Data Sources is the heart of Google Data Studio which helps in pulling the data from different sources. At the time of this tutorial following are the supported data connectors viz., AdWords, Attribution 360, BigQuery, Cloud SQL, DCM, Google Analytics, Google Sheets, MySQL, PostgreSQL, Search Console, YouTube Analytics and File upload. These data connectors should be more than sufficient to pump your existing data into Data Studio. In this post let us see how to create a data source from your Google Analytics account and add data to the report.

Creating a new data source

When you start a new blank report, you will be presented with a new empty dashboard which looks like this.

google data studio new report

On the top you have the report name, which you can modify and the most important one is the “Create New Datasource” button on right side bottom of the screen. Once you click that button, you will be have a screen where you can create a new data source. Before that you need to select from the list of connectors. For this post, I am going to select Google Analytics. Once you select Google Analytics, Data Studio will ask you to Authorize the connection. Go ahead and authorize the connection. Once your connection is authorized, all your Google Analytics accounts will be listed down as shown in the below picture.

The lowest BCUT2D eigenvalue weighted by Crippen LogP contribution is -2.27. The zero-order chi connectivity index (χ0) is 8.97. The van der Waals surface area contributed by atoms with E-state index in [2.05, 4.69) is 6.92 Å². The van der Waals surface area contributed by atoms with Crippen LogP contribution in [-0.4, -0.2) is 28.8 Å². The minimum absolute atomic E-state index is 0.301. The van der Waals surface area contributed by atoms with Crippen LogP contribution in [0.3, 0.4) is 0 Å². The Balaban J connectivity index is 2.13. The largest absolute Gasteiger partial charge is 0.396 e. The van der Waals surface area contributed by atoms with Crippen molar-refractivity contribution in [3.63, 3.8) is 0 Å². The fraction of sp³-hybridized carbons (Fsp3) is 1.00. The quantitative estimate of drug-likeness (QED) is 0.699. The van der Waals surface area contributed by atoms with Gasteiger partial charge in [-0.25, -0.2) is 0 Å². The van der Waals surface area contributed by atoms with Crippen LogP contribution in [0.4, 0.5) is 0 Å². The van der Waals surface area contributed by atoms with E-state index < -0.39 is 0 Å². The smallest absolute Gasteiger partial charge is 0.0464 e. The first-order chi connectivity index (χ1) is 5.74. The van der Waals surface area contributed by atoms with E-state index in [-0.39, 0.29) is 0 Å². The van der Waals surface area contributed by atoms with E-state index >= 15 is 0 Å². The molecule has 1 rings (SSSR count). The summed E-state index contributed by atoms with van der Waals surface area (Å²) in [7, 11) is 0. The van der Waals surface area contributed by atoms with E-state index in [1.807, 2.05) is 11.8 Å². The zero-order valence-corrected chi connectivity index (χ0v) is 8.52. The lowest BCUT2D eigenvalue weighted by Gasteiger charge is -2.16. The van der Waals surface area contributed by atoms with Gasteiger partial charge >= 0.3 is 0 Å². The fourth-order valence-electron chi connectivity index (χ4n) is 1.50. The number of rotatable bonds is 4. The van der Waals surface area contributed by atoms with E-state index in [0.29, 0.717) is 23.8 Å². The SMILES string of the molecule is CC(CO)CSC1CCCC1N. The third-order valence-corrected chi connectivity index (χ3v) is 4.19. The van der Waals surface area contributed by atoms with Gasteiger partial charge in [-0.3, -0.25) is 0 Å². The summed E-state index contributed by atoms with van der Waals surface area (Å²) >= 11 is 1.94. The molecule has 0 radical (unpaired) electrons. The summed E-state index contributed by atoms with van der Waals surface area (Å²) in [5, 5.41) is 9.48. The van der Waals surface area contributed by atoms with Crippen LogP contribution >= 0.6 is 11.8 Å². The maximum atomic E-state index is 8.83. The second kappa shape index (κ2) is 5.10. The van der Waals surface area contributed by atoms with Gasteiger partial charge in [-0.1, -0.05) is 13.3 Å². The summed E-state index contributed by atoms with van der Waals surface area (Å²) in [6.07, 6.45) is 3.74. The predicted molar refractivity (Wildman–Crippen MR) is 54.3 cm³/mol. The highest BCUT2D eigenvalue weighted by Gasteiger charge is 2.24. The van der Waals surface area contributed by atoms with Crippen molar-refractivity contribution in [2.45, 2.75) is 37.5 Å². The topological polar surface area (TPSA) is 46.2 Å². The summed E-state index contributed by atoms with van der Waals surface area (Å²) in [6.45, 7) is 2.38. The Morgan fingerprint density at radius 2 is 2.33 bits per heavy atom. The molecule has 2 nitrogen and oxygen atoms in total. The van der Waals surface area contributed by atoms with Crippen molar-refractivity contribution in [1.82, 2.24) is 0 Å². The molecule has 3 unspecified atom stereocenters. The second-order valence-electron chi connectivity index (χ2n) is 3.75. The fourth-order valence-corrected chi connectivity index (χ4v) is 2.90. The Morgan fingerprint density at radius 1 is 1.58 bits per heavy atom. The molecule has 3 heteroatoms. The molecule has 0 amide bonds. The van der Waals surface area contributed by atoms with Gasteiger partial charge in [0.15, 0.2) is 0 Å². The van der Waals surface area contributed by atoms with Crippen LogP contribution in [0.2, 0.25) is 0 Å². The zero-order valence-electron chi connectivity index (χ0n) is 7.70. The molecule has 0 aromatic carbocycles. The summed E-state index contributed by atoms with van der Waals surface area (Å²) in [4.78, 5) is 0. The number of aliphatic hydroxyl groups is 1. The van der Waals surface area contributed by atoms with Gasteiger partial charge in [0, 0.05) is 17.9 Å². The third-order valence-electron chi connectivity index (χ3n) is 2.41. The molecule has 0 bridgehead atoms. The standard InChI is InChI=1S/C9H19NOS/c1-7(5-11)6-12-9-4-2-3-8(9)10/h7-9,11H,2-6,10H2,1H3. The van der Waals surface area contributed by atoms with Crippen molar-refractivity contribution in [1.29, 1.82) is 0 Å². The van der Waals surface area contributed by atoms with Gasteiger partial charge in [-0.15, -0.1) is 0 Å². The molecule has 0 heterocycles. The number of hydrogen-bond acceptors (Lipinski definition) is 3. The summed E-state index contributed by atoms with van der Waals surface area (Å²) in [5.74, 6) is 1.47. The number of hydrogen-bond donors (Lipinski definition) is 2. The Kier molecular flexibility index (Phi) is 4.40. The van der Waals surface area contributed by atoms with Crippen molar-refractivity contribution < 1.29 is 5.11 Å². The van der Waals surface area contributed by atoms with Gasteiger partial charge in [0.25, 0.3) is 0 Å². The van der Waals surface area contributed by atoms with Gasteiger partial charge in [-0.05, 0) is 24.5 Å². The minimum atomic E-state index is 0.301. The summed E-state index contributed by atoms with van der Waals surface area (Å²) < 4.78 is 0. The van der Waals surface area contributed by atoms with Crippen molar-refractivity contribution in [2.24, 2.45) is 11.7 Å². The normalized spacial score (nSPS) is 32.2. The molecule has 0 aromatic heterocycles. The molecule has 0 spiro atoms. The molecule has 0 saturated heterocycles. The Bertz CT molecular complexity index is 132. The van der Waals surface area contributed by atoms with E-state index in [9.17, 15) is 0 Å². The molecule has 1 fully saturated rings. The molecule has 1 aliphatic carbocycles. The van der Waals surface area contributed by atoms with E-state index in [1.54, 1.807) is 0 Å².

google data studio create data source google analytics

Select the appropriate View from the concerned account and property. Before clicking connect, do not forget to name your data source. If you create multiple data sources it becomes extremely difficult to identify which data source contains what data. The next screen looks like the below picture which contains all the list of fields that are imported. Go ahead add them to the report. After this, a popup with confirmation will be shown which you need to say okay.

google data studio create data source google analytics add to reportIntroduction to Report options

Data Studio reports mainly consists of 3 important sections. Menu bar, Side bar and the reporting area. Menu bar consists of all the options for the types of graphs and metrics you want to add to the reporting area. Side bar contains the selection of data and styling of the graphs. Other important options include sharing the report with your friends/colleagues and toggling between Edit and View Mode.

google data studio report optionsAdding metrics and graphs to the report